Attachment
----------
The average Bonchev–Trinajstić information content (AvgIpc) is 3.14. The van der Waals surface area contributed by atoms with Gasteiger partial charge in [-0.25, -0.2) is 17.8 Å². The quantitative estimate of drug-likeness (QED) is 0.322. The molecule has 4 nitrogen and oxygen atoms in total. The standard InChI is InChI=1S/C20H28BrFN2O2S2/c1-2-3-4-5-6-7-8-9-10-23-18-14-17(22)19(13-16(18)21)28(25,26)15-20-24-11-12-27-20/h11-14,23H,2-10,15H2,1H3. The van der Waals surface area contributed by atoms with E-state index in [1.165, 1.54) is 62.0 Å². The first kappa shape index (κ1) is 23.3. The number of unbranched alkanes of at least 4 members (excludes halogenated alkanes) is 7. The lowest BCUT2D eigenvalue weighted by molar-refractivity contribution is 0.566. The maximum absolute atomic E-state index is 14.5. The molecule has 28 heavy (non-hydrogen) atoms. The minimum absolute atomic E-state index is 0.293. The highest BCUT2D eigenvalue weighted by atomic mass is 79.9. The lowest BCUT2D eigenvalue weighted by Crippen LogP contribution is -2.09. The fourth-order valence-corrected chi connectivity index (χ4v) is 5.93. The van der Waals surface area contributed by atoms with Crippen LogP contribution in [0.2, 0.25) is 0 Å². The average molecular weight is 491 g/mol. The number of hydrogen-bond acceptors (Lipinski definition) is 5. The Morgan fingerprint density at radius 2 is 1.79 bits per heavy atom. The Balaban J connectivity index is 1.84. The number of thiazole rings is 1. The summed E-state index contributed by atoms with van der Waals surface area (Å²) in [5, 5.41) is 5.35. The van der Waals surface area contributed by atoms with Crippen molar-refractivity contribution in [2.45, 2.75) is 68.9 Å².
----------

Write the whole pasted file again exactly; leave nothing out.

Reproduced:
The average Bonchev–Trinajstić information content (AvgIpc) is 3.14. The van der Waals surface area contributed by atoms with Gasteiger partial charge in [-0.25, -0.2) is 17.8 Å². The quantitative estimate of drug-likeness (QED) is 0.322. The molecule has 4 nitrogen and oxygen atoms in total. The standard InChI is InChI=1S/C20H28BrFN2O2S2/c1-2-3-4-5-6-7-8-9-10-23-18-14-17(22)19(13-16(18)21)28(25,26)15-20-24-11-12-27-20/h11-14,23H,2-10,15H2,1H3. The van der Waals surface area contributed by atoms with E-state index in [1.165, 1.54) is 62.0 Å². The first kappa shape index (κ1) is 23.3. The number of unbranched alkanes of at least 4 members (excludes halogenated alkanes) is 7. The lowest BCUT2D eigenvalue weighted by molar-refractivity contribution is 0.566. The maximum absolute atomic E-state index is 14.5. The molecule has 28 heavy (non-hydrogen) atoms. The minimum absolute atomic E-state index is 0.293. The highest BCUT2D eigenvalue weighted by atomic mass is 79.9. The lowest BCUT2D eigenvalue weighted by Crippen LogP contribution is -2.09. The fourth-order valence-corrected chi connectivity index (χ4v) is 5.93. The van der Waals surface area contributed by atoms with Crippen LogP contribution in [0.2, 0.25) is 0 Å². The average molecular weight is 491 g/mol. The number of hydrogen-bond acceptors (Lipinski definition) is 5. The Morgan fingerprint density at radius 2 is 1.79 bits per heavy atom. The Balaban J connectivity index is 1.84. The number of thiazole rings is 1. The summed E-state index contributed by atoms with van der Waals surface area (Å²) in [5, 5.41) is 5.35. The van der Waals surface area contributed by atoms with Crippen molar-refractivity contribution in [2.45, 2.75) is 68.9 Å².